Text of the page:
A recurrent problem in building quay walls in offshore conditions is the construction of the concrete capping beam. These capping beams usually reach below the water surface and hence must be cast below the water level. An unconventional shuttering technique is applied in the construction of a quay wall in the Port of Antwerp, named The Aqua-Shell.
The Aqua-Shell is used to create a dry environment to pour the capping beam of a quay wall. After the Aqua-Shell is placed against the quay wall it is pumped dry so it will pressed up against the quay wall just by the use of water pressure on the outside of the Aqua-Shell. The upward forces on the Aqua-Shell due to the water pressure are passed on the quay wall by use of a specially designed connection which can be re-used during the project.
The design of the rubber profile for the watertight sealing was one of the challenges during this project. The caisson had to be watertight at all times considering a drive tolerance of 80mm on the steel tubular piles.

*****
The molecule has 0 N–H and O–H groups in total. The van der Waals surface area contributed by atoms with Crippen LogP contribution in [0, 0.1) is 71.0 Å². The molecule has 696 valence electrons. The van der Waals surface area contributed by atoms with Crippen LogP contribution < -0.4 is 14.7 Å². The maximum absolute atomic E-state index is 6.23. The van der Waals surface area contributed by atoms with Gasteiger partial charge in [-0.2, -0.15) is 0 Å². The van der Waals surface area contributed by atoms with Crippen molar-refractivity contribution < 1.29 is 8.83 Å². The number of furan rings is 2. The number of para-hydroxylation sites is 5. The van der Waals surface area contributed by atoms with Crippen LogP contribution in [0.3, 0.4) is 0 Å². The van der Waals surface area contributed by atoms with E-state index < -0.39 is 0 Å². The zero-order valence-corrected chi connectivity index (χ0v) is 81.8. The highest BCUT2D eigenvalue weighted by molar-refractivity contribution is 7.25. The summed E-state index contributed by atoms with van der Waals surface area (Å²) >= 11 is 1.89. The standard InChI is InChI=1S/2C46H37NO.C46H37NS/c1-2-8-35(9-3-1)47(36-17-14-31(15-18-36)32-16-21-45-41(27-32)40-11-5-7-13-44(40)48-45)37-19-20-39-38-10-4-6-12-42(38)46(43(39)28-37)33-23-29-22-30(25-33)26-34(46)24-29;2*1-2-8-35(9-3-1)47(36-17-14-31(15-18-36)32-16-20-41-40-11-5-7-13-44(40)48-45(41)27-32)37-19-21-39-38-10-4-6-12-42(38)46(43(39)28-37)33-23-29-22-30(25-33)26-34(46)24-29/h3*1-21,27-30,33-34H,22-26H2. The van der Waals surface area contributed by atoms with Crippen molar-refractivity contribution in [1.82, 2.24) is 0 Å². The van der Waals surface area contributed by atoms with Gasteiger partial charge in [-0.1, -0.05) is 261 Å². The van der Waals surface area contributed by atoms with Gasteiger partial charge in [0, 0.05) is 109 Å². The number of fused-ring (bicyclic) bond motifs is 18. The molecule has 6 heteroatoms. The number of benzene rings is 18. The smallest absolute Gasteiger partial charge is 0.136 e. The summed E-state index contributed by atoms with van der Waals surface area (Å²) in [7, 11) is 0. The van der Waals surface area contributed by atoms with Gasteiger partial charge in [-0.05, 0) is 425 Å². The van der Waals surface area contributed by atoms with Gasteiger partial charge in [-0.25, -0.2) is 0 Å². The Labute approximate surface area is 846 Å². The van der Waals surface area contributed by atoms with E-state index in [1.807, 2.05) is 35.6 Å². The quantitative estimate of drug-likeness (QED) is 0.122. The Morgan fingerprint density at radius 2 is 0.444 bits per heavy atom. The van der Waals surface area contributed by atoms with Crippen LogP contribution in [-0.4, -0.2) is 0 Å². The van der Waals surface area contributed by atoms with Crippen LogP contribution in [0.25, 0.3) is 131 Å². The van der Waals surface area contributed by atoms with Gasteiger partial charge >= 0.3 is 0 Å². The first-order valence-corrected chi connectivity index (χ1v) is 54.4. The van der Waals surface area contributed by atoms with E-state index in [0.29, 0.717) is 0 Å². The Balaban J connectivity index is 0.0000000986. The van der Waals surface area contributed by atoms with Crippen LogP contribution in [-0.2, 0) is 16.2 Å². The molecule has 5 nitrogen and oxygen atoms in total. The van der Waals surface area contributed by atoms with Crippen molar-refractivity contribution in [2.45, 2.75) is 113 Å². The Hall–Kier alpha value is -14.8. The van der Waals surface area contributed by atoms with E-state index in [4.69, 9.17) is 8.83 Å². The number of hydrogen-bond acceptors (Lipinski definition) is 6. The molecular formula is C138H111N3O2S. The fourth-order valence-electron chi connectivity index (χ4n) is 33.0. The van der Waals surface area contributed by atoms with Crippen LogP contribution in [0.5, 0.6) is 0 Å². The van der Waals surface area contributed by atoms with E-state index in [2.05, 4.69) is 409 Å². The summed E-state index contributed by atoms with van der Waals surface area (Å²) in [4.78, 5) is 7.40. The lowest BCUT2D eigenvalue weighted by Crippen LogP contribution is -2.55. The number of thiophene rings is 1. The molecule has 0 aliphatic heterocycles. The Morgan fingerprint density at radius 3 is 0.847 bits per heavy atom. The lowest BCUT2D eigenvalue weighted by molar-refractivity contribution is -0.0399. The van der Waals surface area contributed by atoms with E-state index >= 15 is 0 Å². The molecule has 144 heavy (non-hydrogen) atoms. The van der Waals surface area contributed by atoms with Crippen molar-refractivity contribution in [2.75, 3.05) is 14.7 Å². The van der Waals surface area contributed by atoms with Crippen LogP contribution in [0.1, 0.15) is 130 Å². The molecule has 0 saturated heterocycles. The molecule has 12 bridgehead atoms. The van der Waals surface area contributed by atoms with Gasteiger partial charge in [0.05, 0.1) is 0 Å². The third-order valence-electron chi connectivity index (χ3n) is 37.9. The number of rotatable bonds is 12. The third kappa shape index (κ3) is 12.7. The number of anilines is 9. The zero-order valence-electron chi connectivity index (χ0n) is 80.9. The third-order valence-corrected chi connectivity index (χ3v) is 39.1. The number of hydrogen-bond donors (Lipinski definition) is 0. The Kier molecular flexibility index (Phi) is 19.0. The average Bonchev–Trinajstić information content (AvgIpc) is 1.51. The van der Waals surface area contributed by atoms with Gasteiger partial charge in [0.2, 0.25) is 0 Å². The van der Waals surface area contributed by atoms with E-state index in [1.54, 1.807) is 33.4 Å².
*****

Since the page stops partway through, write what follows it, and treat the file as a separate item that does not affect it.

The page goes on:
To make the Aqua-Shell transportable by road it can be dismounted into two parts.
The design and engineering of The Aqua-Shell is done by MH Poly Consultants & Engineers BV. The construction is entrusted to Van Laere General Contracting N.V..
Construction of the quay wall
The new quay wall has the length of approximately 860m and is built up from sections of 20.10m each. Each section consists of a combi-wall with 6 tubular piles, sheet piles in between, and a capping beam 4.36m wide and 3.52m high. This construction is then anchored by means of 31m-long MV-tension piles.
Some indicators for the construction
- 267 steel tubular piles, diameter 2,032mm, thickness 22mm, length 26.8m;
- 262 MV-piles HP360x174 (HISTAR 460), length 31m;
- 268 double sheetpiles AZ26 (S355GP), length 20.8m;
- 4,000m3 reinforced concrete;
- 1,500 tonnes rebar steel and 13,00m2 formwork.
Port of Antwerp
Van Laere General Contracting N.V.